by Dharmendra Patel @ Pushfor | 25th May 2017 3:03 pm
As the NHS continues to resume back to normality following the cyber-attack that resulted in around 20% of all NHS Trusts being affected, just how long will it be before this happens again on a larger scale.
The global response has been rapid to reduce the “Wannacry Virus” spreading but this incident has highlighted a major issue that no one is addressing. The “Human Naivety” is almost certainly the major contributing factor for the rapid spread of the virus. We live in a world where we are all used to receiving attachments by emails. But, how can we expect ordinary people to be disciplined, when even the likes of Google and Facebook are now being caught by phishing email scams.
What this incident has highlighted is the human capital cost that the NHS has had to invest in. NHS staff are literally walking the corridors and manually updating PC’s before they can be signed off as safe. It is incredible that in a world where security patches are now regularly released by Windows, the NHS is still completely reliant on its staff to ensure that patches are applied. This is not part of their job description or skill set. Many employees would not even do this at home as most personal devices get their updates automatically. This manual approach to updating PC’s cannot be sustainable moving forward.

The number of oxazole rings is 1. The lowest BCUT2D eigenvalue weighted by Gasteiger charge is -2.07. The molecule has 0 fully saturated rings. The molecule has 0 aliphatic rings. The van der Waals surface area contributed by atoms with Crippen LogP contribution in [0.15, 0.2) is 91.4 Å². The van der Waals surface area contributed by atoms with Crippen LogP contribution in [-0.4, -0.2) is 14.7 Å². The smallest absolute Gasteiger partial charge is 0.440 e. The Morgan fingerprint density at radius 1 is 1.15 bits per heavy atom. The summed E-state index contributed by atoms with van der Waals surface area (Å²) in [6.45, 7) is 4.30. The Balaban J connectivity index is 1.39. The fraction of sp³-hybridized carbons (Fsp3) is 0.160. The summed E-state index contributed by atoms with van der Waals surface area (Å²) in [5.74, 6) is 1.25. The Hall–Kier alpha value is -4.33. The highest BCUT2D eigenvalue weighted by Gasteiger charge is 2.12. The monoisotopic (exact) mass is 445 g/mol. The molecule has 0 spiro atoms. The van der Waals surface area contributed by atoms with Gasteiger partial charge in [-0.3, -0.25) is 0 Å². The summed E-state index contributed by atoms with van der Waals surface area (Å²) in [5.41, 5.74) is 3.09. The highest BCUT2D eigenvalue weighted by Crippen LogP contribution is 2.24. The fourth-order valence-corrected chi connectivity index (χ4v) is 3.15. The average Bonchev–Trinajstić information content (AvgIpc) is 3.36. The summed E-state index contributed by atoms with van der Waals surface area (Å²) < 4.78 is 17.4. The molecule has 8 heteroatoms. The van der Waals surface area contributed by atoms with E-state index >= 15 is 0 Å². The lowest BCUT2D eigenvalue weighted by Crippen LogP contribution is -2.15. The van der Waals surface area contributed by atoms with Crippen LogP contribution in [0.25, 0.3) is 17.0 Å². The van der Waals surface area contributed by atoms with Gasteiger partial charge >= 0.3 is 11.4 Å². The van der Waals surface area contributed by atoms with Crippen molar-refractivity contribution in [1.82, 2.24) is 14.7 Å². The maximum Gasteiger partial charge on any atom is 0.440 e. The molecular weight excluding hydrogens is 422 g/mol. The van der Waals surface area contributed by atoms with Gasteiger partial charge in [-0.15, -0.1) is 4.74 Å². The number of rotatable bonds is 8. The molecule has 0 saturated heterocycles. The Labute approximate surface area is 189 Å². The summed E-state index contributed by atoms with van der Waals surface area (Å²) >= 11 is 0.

Now let’s move onto the subject of General Data Protection Regulator. This is the most radical shake up of how personal data is managed in Europe and gives the Information Commissioners Office (ICO) new powers from the 25th May 2018. No one is even talking about this in the news today and this cyber attack highlights how vulnerable the NHS is to the risk of new punitive fines from the ICO. Can NHS Trusts really afford to pay the fines as it will undoubtedly impact the care it can provide?. The Prime Minister made a statement that “she did not believe patient data was compromised”. But once GDPR is in force the regulation dictates that it is an obligation to ensure data is secure. In light of the cyber attack it is clear that the data is not secure if someone is able to prevent access to it.
In a world where ordinary people are so used to using cloud technologies like Facebook, What Apps, Twitter – quick, easy and effortless – why can’t the same principals apply to the way the NHS operates. It is blatantly clear that the use of personal devices has creeped into the organisation, as employees find new ways of being productive, so why not embrace them as a way of initiating behavioural change. New “push” technologies are more secure, reduce the ability of malware entering an organisation and give organisations more visibility on how content is being consumed internally and externally. Storing data on local machines is no longer appropriate in the modern world and unfortunately this practice will continue until people have the confidence that their productivity is not going to be restricted.
As we all now try and predict the new cyber attack, spare a thought for something that is going to happen on the 25th May 2018. Unless the NHS starts to embrace this the stress on the system will only increase making them more and more vulnerable. It is simply not scalable to have staff walk the halls of the hospital upgrading PC’s with the latest security patches. Likewise it is unrealistic to expect staff to understand whether they are breaching GDPR regulations. Organisations need to make data governance easy for employees to understand and manage. The starting point for this is recognising behavioural change will only happen if accompanied by the adoption of new technologies that we all use in our day to day lives.
Source URL: https://www.gdpr.associates/pushfor-next-nhs-virus/
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